A September 5, 1943 item notes that Twentieth Century-Fox film editor Walter Thompson went to Washington to secure 12,000 feet of newsreels shot during the Wilson and World War I era. Some of that footage was eventually incorporated into the World War I segment of the film. The music scoring for the film cost over $425,000, according to a June 29, 1944 item. The score included over 90 different tunes from the era of the picture. Among the songs used were "Oh, Susannah," "On Moonlight Bay," "By the Light of the Silvery Moon," "Put on Your Old Gray Bonnet," I Didn't Raise My Boy to Be a Soldier," "I'm Giving My Boy to Uncle Sam" and "Old Nassau," the Princeton alma mater.
In 1943, before the film began production, a cast of 75 radio actors and the Gordon Jenkins orchestra, all under the direction of veteran radio director William Bacher, recorded the entire script of Wilson, marking the first time in motion picture history that a complete script was done on records before shooting, according to a September 27, 1943 Hollywood Reporter news item. The film's New York premiere was attended by Mrs. Edith Wilson. Throughout the first year of its release, the picture was distributed on a reserved seat basis that required the purchase of an advanced admission. It did not go into regular price release until August 1945, according to a March 16, 1945 item. In August 1944, the War Department Board of Morale Services forbade showing the film in Army camps on the grounds that it violated the provisions of the Soldier Voting Act. That act prohibits the distribution to the armed forces of any material that May influence the results of a national election. The studio protested the board's ruling and it was overturned by late Aug, according to a August 21, 1944 news item.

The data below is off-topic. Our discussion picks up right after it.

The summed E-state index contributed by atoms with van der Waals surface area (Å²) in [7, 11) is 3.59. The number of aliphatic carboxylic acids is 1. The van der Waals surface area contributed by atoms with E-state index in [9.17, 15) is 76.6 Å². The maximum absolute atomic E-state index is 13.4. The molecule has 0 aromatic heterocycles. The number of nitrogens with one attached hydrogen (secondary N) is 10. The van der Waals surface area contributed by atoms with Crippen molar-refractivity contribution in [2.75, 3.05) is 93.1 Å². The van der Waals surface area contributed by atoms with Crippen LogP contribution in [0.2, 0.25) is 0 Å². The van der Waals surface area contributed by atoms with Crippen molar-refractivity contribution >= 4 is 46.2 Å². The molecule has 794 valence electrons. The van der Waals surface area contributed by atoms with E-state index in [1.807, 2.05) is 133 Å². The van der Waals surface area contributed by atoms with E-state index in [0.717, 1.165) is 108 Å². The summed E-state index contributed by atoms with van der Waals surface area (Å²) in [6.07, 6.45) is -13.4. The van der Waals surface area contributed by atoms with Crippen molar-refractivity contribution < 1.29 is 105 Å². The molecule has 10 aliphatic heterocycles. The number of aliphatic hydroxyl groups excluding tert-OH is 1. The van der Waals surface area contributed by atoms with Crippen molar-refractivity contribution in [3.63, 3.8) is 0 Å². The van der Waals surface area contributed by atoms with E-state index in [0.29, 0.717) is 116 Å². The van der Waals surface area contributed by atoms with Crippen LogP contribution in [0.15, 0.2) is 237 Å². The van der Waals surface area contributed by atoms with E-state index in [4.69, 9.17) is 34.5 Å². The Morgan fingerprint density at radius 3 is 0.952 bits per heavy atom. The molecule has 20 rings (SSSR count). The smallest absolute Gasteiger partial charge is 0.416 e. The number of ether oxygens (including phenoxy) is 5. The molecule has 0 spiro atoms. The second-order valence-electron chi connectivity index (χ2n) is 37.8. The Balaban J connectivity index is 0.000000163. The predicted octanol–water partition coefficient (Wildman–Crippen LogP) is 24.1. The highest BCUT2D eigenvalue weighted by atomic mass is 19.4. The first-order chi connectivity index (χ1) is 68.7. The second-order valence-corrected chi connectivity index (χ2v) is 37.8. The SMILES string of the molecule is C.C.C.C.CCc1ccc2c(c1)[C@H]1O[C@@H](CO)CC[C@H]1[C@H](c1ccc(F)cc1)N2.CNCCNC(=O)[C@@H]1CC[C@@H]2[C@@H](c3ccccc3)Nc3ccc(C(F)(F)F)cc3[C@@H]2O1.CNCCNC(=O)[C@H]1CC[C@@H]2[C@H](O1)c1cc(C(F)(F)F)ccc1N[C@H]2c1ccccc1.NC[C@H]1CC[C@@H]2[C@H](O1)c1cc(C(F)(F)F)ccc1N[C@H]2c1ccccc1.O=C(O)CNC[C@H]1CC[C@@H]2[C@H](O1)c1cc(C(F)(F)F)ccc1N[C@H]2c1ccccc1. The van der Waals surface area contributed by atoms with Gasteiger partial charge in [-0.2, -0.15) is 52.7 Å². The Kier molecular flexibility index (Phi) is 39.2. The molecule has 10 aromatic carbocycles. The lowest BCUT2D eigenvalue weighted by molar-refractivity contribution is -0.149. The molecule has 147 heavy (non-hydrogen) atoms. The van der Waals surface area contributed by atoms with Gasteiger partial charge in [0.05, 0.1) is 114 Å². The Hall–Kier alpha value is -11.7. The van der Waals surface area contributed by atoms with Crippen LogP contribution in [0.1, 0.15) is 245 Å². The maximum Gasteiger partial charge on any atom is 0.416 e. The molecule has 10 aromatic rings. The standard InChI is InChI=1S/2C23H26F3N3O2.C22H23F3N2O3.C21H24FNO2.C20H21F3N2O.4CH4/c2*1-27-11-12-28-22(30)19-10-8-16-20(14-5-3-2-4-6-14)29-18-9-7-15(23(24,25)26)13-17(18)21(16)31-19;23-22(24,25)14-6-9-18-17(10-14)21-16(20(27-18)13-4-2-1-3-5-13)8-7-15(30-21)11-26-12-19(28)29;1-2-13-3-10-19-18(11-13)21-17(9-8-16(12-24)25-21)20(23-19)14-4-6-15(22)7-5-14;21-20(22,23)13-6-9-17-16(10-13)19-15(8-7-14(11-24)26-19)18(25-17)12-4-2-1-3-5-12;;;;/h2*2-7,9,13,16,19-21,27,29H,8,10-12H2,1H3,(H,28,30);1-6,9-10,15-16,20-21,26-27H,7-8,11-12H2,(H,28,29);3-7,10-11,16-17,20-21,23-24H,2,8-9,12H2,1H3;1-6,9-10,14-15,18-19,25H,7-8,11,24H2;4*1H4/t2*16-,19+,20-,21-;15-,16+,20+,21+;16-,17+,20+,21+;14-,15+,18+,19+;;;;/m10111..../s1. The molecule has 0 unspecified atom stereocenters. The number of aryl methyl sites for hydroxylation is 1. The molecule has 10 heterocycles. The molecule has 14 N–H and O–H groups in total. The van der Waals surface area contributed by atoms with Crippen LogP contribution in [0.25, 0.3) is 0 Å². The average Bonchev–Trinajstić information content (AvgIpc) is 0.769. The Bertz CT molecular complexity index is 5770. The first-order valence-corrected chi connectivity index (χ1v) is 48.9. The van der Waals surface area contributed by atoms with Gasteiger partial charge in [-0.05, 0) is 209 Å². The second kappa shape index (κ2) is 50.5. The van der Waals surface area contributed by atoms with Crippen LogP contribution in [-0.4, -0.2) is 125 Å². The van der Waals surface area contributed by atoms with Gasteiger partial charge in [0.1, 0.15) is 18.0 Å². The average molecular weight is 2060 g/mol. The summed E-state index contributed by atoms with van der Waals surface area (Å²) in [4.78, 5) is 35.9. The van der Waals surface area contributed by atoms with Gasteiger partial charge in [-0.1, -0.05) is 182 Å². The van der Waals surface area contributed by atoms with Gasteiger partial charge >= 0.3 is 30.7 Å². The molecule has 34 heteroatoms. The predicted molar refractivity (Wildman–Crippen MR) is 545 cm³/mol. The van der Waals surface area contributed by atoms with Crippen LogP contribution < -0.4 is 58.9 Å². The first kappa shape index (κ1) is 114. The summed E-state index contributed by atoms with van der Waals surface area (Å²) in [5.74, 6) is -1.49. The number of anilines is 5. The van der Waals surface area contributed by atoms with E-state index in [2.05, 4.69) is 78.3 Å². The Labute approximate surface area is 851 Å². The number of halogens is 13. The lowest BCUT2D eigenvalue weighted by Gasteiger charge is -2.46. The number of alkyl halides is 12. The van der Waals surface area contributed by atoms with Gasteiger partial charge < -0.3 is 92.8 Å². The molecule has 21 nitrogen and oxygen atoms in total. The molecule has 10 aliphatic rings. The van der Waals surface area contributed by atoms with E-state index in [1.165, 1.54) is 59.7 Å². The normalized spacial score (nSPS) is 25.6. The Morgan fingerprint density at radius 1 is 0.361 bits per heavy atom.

To pre-empt plagiarism suits, the studio bought the screen rights to the 1944 book Woodrow Wilson by Gerald W. Johnson. The book was not incorporated into Trotti's screenplay, however. In 1945, Anthony Richard Pinci sued the studio for pirating his 1929 play Woodrow Wilson, according to a January 4, 1945 news item. The outcome of that suit is unknown. The film was nominated for the following Academy Awards: Best Picture, Best Actor (Alexander Knox), Best Director, Best Special Effects and Best Musical Score. It won the Academy Award for Best Original Screenplay, Best Color Cinematography, Best Art Direction, Best Film Editing and Best Sound Recording. The film garnered enthusiastic reviews. The Variety review gushed "[Wilson] can be its own Yankee good-will-getter abroad, perhaps of a value transcending statesmanship or lend-lease. For domestic consumption, it's a must."
Although a September 1943 Daily Variety news item noted that the film's screenplay was to be broadcast as a radio play before filming began, this has not been confirmed. Other productions based on the life of Wilson include a March 20, 1944 Hall of Fame Broadcast over the Blue Network that featured a condensed version of the film script; a May 13, 1961 NBC Our American Heritage teledrama titled Woodrow Wilson and the Unknown Soldier with Judson Laire and Humphrey Davis, directed by James Lee; and a October 3, 1962 NBC documentary titled The Ordeal of Woodrow Wilson, directed by Robert K. Sharpe.